We have a pretty big database (around 700GB of data), which has been inherited to us, and has had several DBAs. With time we've realized that there are several missing foreign keys and indexes.

I'd like to know if there is some automated way of discovering such potential missing keys/indexes using some kind of log parsing or something alike.

  • 1
    If you can find an algorithm which defines where should a FK be, then it can be done, yes. Furthermore, looking at your JOINs you can spot candidates, too. Indexes on all these columns are usually a must, but there might be others that would make sense. – dezso Nov 24 '15 at 15:14
  • Thanks @dezso, actually looking on JOINs is one of the things I was thinking on, but cannot be done on code side, as there are way too many apps using the DB. That's why I was wondering on a DB approach to "peek" into query history / logs or something like that. – Gonzalo Vasquez Nov 24 '15 at 15:17
  • If you don't log everything already, you can start it now, collect the data and then analyze later - be prepared with free disk space for the log amount that might be generated. A database-wide log_statement = all might be needed. Don't forget to switch it off later :) – dezso Nov 24 '15 at 15:33
  • @dezso Ok, we'll start logging for sometime (depending) on free disk (as you suggested), but what tool could we use later for log processing? – Gonzalo Vasquez Nov 24 '15 at 15:34
  • You could use grep -i join :D Seriously, pgbadger could help you finding the typical queries - with some parameters, you may find most of the interesting ones. – dezso Nov 24 '15 at 15:55

I remembered seeing a query sometime ago in a post so quick searching resulted in:

CREATE FUNCTION pg_temp.sortarray(int2[]) returns int2[] as '
      SELECT $1[i]
        FROM generate_series(array_lower($1, 1), array_upper($1, 1)) i
    ORDER BY 1
' language sql;

  SELECT conrelid::regclass
    FROM pg_constraint
         JOIN pg_class ON (conrelid = pg_class.oid)
   WHERE contype = 'f'
         AND NOT EXISTS (
           SELECT 1
             FROM pg_index
            WHERE indrelid = conrelid
                  AND pg_temp.sortarray(conkey) = pg_temp.sortarray(indkey)
ORDER BY reltuples DESC

From http://mlawire.blogspot.nl/2009/08/postgresql-indexes-on-foreign-keys.html

That will give you what you want.

And also found https://github.com/pgexperts/pgx_scripts/blob/master/indexes/fk_no_index.sql but I haven't used this myself.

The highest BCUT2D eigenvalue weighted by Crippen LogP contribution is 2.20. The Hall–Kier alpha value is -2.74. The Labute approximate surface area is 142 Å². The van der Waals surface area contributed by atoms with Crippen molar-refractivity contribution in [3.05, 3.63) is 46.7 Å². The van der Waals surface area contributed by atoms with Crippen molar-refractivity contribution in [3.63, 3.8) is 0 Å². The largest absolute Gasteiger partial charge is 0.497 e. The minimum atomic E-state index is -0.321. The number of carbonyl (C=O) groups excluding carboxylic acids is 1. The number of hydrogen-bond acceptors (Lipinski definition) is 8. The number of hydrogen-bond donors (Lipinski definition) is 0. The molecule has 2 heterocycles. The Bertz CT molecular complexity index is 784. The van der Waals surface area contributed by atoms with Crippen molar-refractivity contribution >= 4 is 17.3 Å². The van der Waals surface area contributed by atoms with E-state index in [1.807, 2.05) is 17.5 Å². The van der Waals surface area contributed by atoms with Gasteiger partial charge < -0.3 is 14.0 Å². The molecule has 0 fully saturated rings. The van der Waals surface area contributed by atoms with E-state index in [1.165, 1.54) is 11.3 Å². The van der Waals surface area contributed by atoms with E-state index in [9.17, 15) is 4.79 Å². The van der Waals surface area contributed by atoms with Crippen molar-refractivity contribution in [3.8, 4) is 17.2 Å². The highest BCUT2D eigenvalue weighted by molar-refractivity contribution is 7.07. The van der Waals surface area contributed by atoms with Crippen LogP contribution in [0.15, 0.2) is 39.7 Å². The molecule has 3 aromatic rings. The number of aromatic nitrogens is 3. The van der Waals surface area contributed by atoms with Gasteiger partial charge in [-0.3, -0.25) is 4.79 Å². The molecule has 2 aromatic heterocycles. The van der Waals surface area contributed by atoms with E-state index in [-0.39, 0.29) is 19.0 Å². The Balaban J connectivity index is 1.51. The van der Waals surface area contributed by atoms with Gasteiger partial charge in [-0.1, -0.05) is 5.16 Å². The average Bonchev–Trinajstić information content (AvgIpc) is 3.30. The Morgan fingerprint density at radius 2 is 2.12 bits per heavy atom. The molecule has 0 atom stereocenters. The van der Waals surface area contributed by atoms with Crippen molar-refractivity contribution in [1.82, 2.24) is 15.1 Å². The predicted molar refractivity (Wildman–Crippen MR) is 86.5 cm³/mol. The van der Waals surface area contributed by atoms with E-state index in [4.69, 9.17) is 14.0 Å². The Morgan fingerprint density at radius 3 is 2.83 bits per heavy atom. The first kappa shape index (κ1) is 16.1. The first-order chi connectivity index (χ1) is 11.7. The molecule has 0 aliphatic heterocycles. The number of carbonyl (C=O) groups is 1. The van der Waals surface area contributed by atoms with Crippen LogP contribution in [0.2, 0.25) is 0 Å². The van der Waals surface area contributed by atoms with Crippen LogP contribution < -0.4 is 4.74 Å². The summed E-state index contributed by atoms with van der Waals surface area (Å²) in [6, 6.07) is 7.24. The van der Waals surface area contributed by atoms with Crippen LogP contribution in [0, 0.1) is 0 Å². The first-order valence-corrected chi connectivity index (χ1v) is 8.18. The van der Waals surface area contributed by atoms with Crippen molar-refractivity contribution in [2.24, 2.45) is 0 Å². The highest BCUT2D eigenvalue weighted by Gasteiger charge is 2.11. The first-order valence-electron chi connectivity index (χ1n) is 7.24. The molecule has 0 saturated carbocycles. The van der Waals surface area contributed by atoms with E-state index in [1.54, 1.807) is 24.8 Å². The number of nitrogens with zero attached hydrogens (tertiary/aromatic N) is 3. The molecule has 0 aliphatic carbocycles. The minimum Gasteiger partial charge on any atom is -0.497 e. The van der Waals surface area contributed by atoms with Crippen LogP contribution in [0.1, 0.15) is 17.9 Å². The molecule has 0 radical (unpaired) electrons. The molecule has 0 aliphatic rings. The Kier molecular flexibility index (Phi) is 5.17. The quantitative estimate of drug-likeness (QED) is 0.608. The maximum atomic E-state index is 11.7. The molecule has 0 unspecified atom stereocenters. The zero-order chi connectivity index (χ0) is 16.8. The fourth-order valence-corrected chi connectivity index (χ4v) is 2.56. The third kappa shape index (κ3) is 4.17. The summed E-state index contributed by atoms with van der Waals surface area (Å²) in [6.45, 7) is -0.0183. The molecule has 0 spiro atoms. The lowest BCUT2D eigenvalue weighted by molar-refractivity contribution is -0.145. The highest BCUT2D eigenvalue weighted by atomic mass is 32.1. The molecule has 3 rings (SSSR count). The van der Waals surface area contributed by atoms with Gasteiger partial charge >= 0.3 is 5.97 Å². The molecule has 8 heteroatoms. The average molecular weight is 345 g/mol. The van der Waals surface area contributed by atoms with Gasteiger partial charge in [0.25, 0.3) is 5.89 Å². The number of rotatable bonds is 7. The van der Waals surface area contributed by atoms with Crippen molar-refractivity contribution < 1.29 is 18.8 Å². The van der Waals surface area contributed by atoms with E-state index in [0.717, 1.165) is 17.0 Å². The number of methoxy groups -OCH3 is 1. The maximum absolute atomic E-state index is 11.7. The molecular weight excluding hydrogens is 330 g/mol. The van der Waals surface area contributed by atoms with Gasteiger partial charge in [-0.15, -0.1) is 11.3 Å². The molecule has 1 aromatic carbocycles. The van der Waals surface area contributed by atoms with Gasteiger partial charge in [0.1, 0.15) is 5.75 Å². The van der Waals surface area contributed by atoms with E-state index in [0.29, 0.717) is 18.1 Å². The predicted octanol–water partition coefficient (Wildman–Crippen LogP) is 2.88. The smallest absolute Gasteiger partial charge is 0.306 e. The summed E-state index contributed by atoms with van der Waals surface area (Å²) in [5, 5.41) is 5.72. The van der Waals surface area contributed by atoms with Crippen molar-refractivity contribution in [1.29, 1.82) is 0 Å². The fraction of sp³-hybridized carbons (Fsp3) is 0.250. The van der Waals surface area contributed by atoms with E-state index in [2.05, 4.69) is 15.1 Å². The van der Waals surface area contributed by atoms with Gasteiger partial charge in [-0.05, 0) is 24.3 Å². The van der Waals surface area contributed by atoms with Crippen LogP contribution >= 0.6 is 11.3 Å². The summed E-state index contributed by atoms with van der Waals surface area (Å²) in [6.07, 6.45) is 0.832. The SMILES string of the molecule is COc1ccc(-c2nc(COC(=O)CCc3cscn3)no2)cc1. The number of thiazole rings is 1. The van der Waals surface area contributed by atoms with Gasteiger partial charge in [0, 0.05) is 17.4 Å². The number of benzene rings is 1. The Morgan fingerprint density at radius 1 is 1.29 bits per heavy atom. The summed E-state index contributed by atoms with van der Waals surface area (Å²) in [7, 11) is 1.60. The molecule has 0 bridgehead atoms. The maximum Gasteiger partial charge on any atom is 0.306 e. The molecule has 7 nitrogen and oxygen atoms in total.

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  • While this link may answer the question, it is better to include the essential parts of the answer here and provide the link for reference. Link-only answers can become invalid if the linked page changes. - From Review – RolandoMySQLDBA Nov 24 '15 at 16:39
  • You're right, thanks. I've updated the answer to include the query. – Károly Nagy Nov 24 '15 at 17:07
  • @KárolyNagy great tip for missing indexes from foreign keys, will add to the log/pgbadger procedure – Gonzalo Vasquez Nov 24 '15 at 17:42
  • The pgexperts scripts have worked quite well for me in production. They have an added benefit of being provided by major contributors to PostgreSQL as well. – Kassandry Nov 24 '15 at 23:14

This is hard to do generically without knowing naming conventions.

Assuming all tables start with t_ and assuming foreign key columns end with _id then this query will (at least) list most foreign keys, both ones that are missing and present. It will also suggest the name of the destination table.

WITH source_data AS
    SELECT table_name AS source_table_name, column_name AS source_column_name
    FROM information_schema.columns
    WHERE table_schema = 'public'
    AND table_name LIKE 't_%'
    AND column_name LIKE '%\_id'
), target_data AS
    SELECT distinct table_name as target_table_name
    FROM information_schema.columns
    WHERE table_schema = 'public'
    AND table_name like 't_%'
), data_to_find AS
    SELECT *, CASE WHEN target_table_name IS NULL THEN 'No Match' ELSE 'Match' END AS match_found
    FROM source_data
    LEFT JOIN target_data ON ('t_' || LEFT(source_column_name, -3)) = target_table_name
), foreign_keys AS
        tc.constraint_name, tc.table_name, kcu.column_name, 
        ccu.table_name AS foreign_table_name,
        ccu.column_name AS foreign_column_name 
        information_schema.table_constraints AS tc 
        JOIN information_schema.key_column_usage AS kcu
          ON tc.constraint_name = kcu.constraint_name
        JOIN information_schema.constraint_column_usage AS ccu
          ON ccu.constraint_name = tc.constraint_name
    WHERE constraint_type = 'FOREIGN KEY'
SELECT CASE WHEN constraint_name IS NULL THEN 'No Foreign Key' ELSE 'Foreign Key Found' end AS foreign_key, * FROM data_to_find
LEFT JOIN foreign_keys ON 
    data_to_find.source_table_name = foreign_keys.table_name 
    data_to_find.source_column_name = foreign_keys.column_name
ORDER BY foreign_key, match_found, source_table_name, source_column_name
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